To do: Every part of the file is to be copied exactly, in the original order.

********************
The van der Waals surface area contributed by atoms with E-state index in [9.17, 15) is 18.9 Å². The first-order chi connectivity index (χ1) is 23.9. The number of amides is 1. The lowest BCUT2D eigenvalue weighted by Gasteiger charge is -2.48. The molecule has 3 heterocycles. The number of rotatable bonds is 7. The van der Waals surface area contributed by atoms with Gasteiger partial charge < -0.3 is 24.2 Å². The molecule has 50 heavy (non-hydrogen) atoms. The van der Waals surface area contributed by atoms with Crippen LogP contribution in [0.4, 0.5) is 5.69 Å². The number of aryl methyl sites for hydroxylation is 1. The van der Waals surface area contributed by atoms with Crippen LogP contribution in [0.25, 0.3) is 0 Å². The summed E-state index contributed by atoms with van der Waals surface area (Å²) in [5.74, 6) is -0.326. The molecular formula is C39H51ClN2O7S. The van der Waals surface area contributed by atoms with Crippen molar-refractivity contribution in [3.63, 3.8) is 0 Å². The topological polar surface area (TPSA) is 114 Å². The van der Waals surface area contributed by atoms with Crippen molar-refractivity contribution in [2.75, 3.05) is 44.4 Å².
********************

The van der Waals surface area contributed by atoms with E-state index in [9.17, 15) is 18.9 Å². The first-order chi connectivity index (χ1) is 23.9. The number of amides is 1. The lowest BCUT2D eigenvalue weighted by Gasteiger charge is -2.48. The molecule has 3 heterocycles. The number of rotatable bonds is 7. The van der Waals surface area contributed by atoms with Gasteiger partial charge < -0.3 is 24.2 Å². The molecule has 50 heavy (non-hydrogen) atoms. The van der Waals surface area contributed by atoms with Crippen LogP contribution in [0.4, 0.5) is 5.69 Å². The number of aryl methyl sites for hydroxylation is 1. The van der Waals surface area contributed by atoms with Crippen LogP contribution in [0.25, 0.3) is 0 Å². The summed E-state index contributed by atoms with van der Waals surface area (Å²) in [5.74, 6) is -0.326. The molecular formula is C39H51ClN2O7S. The van der Waals surface area contributed by atoms with Crippen molar-refractivity contribution in [3.63, 3.8) is 0 Å². The topological polar surface area (TPSA) is 114 Å². The van der Waals surface area contributed by atoms with Crippen molar-refractivity contribution in [2.75, 3.05) is 44.4 Å².